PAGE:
July 12 2002

Army Video Game – Shrewd Recruitment Tool, But Where’s the Gore?

By Pedro Paulo Viegas De Sa

The U.S. Army has finally figured out how to communicate with today’s young people — through computer screens.

On July 4, the Army released the video game “America’s Army: the Official U.S. Army Game” as a free CD-ROM attached to popular video game magazines. The Army will spend about 7 million dollars for the creation and distribution of 1.2 million CDs. “America’s Army” will also be free to use on many gaming Web sites.

The idea of using a video game to bring the next generation into the military might be as desperate as it is creative. But it could work. From what I’ve seen, guys in my generation — in their late teens and early 20s — have grown up on video games. And the older we get, the more we play.

The Army’s PC software game is made up of two parts. One is a “character building” game similar to “The Sims,” where you create and develop the actions and attributes of your game character. The other is a first-person shooter, modeled after widely popular games like “Doom.” Here you can move up the ranks of the Army if you score high in the simulated training drills and follow orders.

Video games may be one of the only ways to reach such a diverse generation of American men. The stereotype that only nerds play video games because they can’t get dates doesn’t apply anymore, if it ever did. These days, most young folks plays video games — suburbanites, inner-city kids, jocks, college students, and of course the loners.

The Army could not have picked a better time to release the game - and not because of Sept. 11 or the sense of patriotism around July 4th. We youth are bored. Many guys my age, including myself, are unemployed and without many good prospects. The game shows you an easy way to have a career, even if it’s a virtual for now.

I told my brother about “America’s Army” and he beamed. He is a 16-year-old high school wrestling champ who’s never been interested in the military, even after movies like “Behind Enemy Lines” and “Black Hawk Down” turned on many of his peers. However, the idea of playing the Army game appeals to him. He keeps asking me how to get the game, and expects it to be “real cool.”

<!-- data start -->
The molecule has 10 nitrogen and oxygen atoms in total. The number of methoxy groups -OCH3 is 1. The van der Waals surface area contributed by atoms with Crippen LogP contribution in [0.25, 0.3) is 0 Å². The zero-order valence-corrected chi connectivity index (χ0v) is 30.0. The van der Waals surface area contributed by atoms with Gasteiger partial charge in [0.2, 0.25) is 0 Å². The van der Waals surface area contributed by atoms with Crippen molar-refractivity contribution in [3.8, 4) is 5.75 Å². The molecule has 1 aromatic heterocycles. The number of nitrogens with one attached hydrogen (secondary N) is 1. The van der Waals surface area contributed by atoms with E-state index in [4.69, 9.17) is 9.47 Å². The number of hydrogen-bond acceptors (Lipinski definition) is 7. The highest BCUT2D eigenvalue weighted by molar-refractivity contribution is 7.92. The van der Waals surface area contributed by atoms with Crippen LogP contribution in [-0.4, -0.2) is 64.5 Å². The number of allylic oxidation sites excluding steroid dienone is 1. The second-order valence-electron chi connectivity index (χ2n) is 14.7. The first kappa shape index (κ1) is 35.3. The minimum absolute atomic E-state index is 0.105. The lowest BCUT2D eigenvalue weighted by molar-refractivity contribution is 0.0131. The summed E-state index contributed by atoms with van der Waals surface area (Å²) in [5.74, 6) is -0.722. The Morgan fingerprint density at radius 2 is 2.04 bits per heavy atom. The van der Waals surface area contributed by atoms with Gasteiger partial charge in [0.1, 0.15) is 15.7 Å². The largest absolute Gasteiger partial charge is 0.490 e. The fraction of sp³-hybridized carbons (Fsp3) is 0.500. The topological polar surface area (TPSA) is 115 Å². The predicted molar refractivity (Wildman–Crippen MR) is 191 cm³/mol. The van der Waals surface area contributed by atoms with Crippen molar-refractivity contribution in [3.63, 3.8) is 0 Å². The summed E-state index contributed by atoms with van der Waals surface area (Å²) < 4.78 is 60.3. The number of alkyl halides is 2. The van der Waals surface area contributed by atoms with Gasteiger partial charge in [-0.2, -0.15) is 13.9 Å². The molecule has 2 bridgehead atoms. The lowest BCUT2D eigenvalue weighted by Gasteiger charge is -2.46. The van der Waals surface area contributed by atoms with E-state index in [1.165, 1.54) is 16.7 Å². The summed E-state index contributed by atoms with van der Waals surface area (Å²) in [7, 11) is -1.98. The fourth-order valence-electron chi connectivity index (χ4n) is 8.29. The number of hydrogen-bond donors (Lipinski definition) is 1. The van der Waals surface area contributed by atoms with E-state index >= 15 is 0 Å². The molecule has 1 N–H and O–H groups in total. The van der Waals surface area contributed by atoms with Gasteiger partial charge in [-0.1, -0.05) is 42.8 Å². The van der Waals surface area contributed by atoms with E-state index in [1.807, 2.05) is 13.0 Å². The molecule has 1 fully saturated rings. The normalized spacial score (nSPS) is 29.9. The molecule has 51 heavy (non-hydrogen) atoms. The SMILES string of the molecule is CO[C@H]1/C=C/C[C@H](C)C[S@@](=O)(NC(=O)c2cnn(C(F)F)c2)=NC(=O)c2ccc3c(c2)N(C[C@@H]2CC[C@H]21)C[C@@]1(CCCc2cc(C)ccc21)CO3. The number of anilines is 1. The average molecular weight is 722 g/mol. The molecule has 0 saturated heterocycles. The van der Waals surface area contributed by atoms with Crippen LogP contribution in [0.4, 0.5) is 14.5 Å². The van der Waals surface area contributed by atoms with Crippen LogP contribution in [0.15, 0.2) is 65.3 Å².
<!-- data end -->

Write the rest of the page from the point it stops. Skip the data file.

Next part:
The recruiting plan is working in his case — he hasn’t even seen “America’s Army” and already he wants it. Now I wonder if he’ll consider joining the armed forces when he turns 18.

These first-person shooter games are more than a way to pass the time. They are ways to live a different, fantastical life. In my experience as a player, video games — especially character building ones like the Army CD — are perceived as reality. Even though the character is completely fictitious, it always retains some of the qualities of the player. That’s why young people like them so much. The actions, fate and personality of the character reflect those of its creator, because he or she can control most of the character’s actions and, in some games, physical attributes.

And in turn, the virtual character and the game environment rub off on its creator.

Michael Capps, one of the game’s designers, says that violence is minimal in the Army CD and that the main purpose of the game is to show that military life is about values. The player does not hunt down terrorists or diffuse a nuclear bomb.

They might have to change this if they want to appeal to gamers. I always liked the idea of the “growing” character, one that gets stronger and better each level. But I like creating a little havoc, too. Trying to kill the innocent cows in “Diablo,” or just creating fights with random people in “The Sims” is what makes these games fun. But in “America’s Army,” pull such moves and you’re busted. A renegade action like shooting a guy in your troop ends the game.

I guess it makes sense — the last people the Army wants to attract are havoc-wreakers without values. But who wants to play too realistic a game?

Also, if the whole idea is to attract soldiers, why not show the whole life of a soldier, in all its aspects? How about a raid into a recently bombed area of Afghanistan, to separate the bodies of the children from the terrorists?

If the Army really wants to attract young recruits through this video game, they should show what has always appealed to young American men: death and destruction. They should say, “In the Army, there are no continues. You only die once.”

Veigas De Sa is a writer and artist for Silicon Valley DeBug (www.siliconvalleydebug.com), the voice of young workers, writers and artists in Silicon Valley.

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